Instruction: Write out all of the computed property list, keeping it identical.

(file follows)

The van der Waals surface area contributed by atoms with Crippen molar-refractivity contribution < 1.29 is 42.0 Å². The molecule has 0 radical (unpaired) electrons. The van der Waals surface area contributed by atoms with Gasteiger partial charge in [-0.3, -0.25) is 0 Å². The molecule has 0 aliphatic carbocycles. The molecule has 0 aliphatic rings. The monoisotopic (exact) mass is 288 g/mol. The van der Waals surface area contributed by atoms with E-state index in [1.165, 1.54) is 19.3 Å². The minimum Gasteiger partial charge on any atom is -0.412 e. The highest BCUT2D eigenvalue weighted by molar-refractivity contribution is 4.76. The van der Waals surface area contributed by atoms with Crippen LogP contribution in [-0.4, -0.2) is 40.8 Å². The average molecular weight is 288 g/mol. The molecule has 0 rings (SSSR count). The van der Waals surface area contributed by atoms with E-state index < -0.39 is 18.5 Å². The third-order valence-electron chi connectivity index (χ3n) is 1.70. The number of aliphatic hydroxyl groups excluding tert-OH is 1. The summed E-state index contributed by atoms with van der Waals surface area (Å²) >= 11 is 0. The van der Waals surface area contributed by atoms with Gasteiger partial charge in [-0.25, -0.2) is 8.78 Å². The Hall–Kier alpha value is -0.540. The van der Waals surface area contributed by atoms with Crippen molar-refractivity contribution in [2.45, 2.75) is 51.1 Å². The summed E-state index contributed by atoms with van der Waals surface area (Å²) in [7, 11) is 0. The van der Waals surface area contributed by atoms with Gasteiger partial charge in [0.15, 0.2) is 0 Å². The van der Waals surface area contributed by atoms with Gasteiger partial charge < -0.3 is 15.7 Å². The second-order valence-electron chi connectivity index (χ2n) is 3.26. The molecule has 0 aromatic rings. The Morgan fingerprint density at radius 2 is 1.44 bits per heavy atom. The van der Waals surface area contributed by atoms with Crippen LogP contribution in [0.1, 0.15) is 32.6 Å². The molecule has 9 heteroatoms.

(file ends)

The van der Waals surface area contributed by atoms with Crippen molar-refractivity contribution < 1.29 is 42.0 Å². The molecule has 0 radical (unpaired) electrons. The van der Waals surface area contributed by atoms with Gasteiger partial charge in [-0.3, -0.25) is 0 Å². The molecule has 0 aliphatic carbocycles. The molecule has 0 aliphatic rings. The monoisotopic (exact) mass is 288 g/mol. The van der Waals surface area contributed by atoms with E-state index in [1.165, 1.54) is 19.3 Å². The minimum Gasteiger partial charge on any atom is -0.412 e. The highest BCUT2D eigenvalue weighted by molar-refractivity contribution is 4.76. The van der Waals surface area contributed by atoms with Crippen LogP contribution in [-0.4, -0.2) is 40.8 Å². The average molecular weight is 288 g/mol. The molecule has 0 rings (SSSR count). The van der Waals surface area contributed by atoms with E-state index < -0.39 is 18.5 Å². The third-order valence-electron chi connectivity index (χ3n) is 1.70. The number of aliphatic hydroxyl groups excluding tert-OH is 1. The summed E-state index contributed by atoms with van der Waals surface area (Å²) >= 11 is 0. The van der Waals surface area contributed by atoms with Gasteiger partial charge in [-0.25, -0.2) is 8.78 Å². The Hall–Kier alpha value is -0.540. The van der Waals surface area contributed by atoms with Crippen molar-refractivity contribution in [2.45, 2.75) is 51.1 Å². The summed E-state index contributed by atoms with van der Waals surface area (Å²) in [7, 11) is 0. The van der Waals surface area contributed by atoms with Gasteiger partial charge in [0.15, 0.2) is 0 Å². The van der Waals surface area contributed by atoms with Gasteiger partial charge < -0.3 is 15.7 Å². The second-order valence-electron chi connectivity index (χ2n) is 3.26. The molecule has 0 aromatic rings. The Morgan fingerprint density at radius 2 is 1.44 bits per heavy atom. The van der Waals surface area contributed by atoms with Crippen LogP contribution in [0.1, 0.15) is 32.6 Å². The molecule has 9 heteroatoms.